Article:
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SINGAPORE: Singapore reported 1,239 new COVID-19 cases and eight deaths linked to the coronavirus as of noon on Tuesday (Nov 30).

The fatalities were aged between 47 and 87. All of them had various underlying medical conditions. The Ministry of Health (MOH) did not specify what these conditions were.

This brings Singapore’s death toll from the coronavirus to 718. 

The overall intensive care unit (ICU) utilisation rate on Tuesday is 58.5 per cent, up from 51.2 per cent on Monday.

WEEKLY INFECTION GROWTH RATE

The weekly infection growth rate dropped to 0.66 from Monday’s 0.69. This refers to the ratio of community cases for the past week over the week before.

The growth rate has remained below 1 for 18 consecutive days. A figure below 1 means that the number of new weekly COVID-19 cases is falling.

The daily case count on Tuesday was up from the 1,103 infections reported on Monday.

Among the new cases, 1,217 were locally transmitted, comprising 1,193 infections in the community and 24 cases in migrant workers’ dormitories.

The remaining 22 were imported cases, MOH said in its daily update released to the media at about 11.30pm.

As of Tuesday, Singapore has reported 264,725 COVID-19 cases since the start of the pandemic.

HOSPITALISATIONS AND VACCINATIONS

There were 1,113 COVID-19 cases currently warded in hospital. Of these, 216 needed oxygen supplementation in general wards, 13 were unstable and under close monitoring in the ICU, and 65 were critically ill and intubated in the ICU.

A total of 1,399 cases were discharged over the past day, of whom 276 were seniors aged 60 and above.

Of the 60,166 cases over the last 28 days, 98.7 per cent had mild symptoms or were asymptomatic, while 0.9 per cent required oxygen supplementation in the general ward, 0.2 per cent were in the ICU and 0.2 per cent died.

In its daily update, MOH said that it has completed a periodic update of Singapore’s population numbers.

“Our population has decreased slightly, as individuals who have passed on or returned to their home countries outnumbered newborns and inflows. We have therefore adjusted our vaccinated coverage accordingly,” MOH said. 

As of Monday, the total number of individuals who have completed their full regimen/ received two doses of COVID-19 vaccines is 96 per cent – adjusted from 94 per cent – of the eligible population. The eligible population refers to those aged 12 and above.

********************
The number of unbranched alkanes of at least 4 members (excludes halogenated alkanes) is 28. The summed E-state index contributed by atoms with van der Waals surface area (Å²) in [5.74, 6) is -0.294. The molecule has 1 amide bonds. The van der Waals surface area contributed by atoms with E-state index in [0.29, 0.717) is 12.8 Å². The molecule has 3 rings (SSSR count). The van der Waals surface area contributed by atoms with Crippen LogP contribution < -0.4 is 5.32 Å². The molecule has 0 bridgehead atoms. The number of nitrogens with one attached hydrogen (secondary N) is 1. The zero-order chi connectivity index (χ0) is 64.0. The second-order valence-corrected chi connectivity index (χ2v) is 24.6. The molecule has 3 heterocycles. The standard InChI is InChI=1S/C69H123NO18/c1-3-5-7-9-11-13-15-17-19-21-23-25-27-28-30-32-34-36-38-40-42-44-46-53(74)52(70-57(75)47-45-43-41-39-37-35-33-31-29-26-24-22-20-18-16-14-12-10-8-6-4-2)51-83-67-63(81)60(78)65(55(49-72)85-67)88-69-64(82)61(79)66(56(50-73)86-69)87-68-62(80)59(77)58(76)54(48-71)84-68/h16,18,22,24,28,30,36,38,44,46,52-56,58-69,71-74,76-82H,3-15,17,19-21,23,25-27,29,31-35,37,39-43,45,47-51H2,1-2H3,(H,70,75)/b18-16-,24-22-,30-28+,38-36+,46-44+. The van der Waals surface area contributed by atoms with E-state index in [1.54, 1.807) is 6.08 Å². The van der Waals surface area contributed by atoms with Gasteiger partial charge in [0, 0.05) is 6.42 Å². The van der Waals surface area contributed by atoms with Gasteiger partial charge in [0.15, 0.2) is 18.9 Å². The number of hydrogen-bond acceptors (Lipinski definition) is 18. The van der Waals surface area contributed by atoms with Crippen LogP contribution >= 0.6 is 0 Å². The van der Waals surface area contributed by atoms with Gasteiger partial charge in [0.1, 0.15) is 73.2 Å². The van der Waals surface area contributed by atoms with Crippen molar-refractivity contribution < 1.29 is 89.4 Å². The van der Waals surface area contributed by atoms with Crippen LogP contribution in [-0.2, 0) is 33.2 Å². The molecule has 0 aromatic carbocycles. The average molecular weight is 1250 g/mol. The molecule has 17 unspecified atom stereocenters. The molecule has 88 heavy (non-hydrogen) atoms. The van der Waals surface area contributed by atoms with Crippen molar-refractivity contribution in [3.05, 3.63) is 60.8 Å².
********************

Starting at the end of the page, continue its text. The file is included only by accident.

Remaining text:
Taking the total population into account, the fully vaccinated percentage is 86 per cent – adjusted from 85 per cent.

About 26 per cent have received their booster shots. 

Along with the adjustment of the population base, the number of unvaccinated seniors aged 60 years and above has also dropped from 57,769 to 43,611.

“This is because the estimated total number of persons in that age group has been reduced,” said MOH.

“After subtracting the number who has been fully vaccinated, the remainder is a significantly smaller number than the previous estimate,” the ministry said.

CLUSTERS

MOH said on Tuesday that it was closely monitoring two large clusters.

One new case was added to LC Nursing Home (Siglap) and ECON Healthcare Nursing Home (Chai Chee) each. This brings the total number of cases at LC Nursing Home and ECON Healthcare Nursing Home to 16 and 42 respectively. 

NO OMICRON CASES IN SINGAPORE SO FAR

Singapore has not detected any cases of the new Omicron coronavirus variant locally so far, but with more countries reporting infections, it is a “matter of time” before cases emerge here, authorities said earlier on Tuesday. 

Therefore, the country is making several “pre-emptive moves” to buy time while it finds out more about the variant, said co-chair of the COVID-19 multi-ministry task force Gan Kim Yong.

Anyone suspected or confirmed of being infected with the Omicron variant will not be allowed to undergo home recovery. They will be taken to the National Centre for Infectious Diseases for isolation and management of the disease. 

Identified close contacts will also not be allowed to self-isolate at home, and will be placed on a 10-day quarantine at designated facilities. 

COVID-19 testing protocols for all arrivals will also be enhanced as part of tighter measures to deal with the Omicron variant, announced MOH. 

From Dec 2, airport and border frontline workers who may come into contact with travellers from regions affected by the Omicron COVID-19 variant will have to return to a weekly polymerase chain reaction rostered routine testing regime.